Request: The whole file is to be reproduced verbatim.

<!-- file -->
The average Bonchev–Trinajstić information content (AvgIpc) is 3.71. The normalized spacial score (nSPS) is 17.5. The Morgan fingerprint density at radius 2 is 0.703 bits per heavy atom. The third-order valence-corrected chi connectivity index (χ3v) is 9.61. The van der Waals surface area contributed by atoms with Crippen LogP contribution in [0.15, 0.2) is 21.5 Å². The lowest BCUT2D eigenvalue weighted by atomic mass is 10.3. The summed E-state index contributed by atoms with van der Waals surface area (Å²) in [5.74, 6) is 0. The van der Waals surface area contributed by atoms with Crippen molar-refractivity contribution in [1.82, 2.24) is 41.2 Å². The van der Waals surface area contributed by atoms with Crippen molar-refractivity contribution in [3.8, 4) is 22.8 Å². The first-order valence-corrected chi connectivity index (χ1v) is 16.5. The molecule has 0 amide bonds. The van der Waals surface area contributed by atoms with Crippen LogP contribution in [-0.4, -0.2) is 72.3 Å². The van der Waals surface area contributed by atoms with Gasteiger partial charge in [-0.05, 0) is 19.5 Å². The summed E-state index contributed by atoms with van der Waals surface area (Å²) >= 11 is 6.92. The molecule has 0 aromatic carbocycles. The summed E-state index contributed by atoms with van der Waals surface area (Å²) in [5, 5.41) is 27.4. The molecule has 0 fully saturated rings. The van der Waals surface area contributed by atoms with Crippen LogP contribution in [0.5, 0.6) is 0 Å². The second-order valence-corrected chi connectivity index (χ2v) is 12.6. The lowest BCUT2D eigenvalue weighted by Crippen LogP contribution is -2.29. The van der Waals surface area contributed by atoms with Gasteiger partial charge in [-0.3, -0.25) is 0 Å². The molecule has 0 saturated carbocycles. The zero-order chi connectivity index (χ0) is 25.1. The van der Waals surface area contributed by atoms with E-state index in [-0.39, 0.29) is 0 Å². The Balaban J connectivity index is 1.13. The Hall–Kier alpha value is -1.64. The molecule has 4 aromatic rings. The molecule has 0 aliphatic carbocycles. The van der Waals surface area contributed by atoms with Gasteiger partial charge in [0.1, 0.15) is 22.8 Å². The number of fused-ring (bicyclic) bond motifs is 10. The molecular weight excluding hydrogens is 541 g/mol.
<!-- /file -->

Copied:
The average Bonchev–Trinajstić information content (AvgIpc) is 3.71. The normalized spacial score (nSPS) is 17.5. The Morgan fingerprint density at radius 2 is 0.703 bits per heavy atom. The third-order valence-corrected chi connectivity index (χ3v) is 9.61. The van der Waals surface area contributed by atoms with Crippen LogP contribution in [0.15, 0.2) is 21.5 Å². The lowest BCUT2D eigenvalue weighted by atomic mass is 10.3. The summed E-state index contributed by atoms with van der Waals surface area (Å²) in [5.74, 6) is 0. The van der Waals surface area contributed by atoms with Crippen molar-refractivity contribution in [1.82, 2.24) is 41.2 Å². The van der Waals surface area contributed by atoms with Crippen molar-refractivity contribution in [3.8, 4) is 22.8 Å². The first-order valence-corrected chi connectivity index (χ1v) is 16.5. The molecule has 0 amide bonds. The van der Waals surface area contributed by atoms with Crippen LogP contribution in [-0.4, -0.2) is 72.3 Å². The van der Waals surface area contributed by atoms with Gasteiger partial charge in [-0.05, 0) is 19.5 Å². The summed E-state index contributed by atoms with van der Waals surface area (Å²) >= 11 is 6.92. The molecule has 0 aromatic carbocycles. The summed E-state index contributed by atoms with van der Waals surface area (Å²) in [5, 5.41) is 27.4. The molecule has 0 fully saturated rings. The van der Waals surface area contributed by atoms with Crippen LogP contribution in [0.5, 0.6) is 0 Å². The second-order valence-corrected chi connectivity index (χ2v) is 12.6. The lowest BCUT2D eigenvalue weighted by Crippen LogP contribution is -2.29. The van der Waals surface area contributed by atoms with Gasteiger partial charge in [-0.3, -0.25) is 0 Å². The molecule has 0 saturated carbocycles. The zero-order chi connectivity index (χ0) is 25.1. The van der Waals surface area contributed by atoms with E-state index in [-0.39, 0.29) is 0 Å². The Balaban J connectivity index is 1.13. The Hall–Kier alpha value is -1.64. The molecule has 4 aromatic rings. The molecule has 0 aliphatic carbocycles. The van der Waals surface area contributed by atoms with Gasteiger partial charge in [0.1, 0.15) is 22.8 Å². The number of fused-ring (bicyclic) bond motifs is 10. The molecular weight excluding hydrogens is 541 g/mol.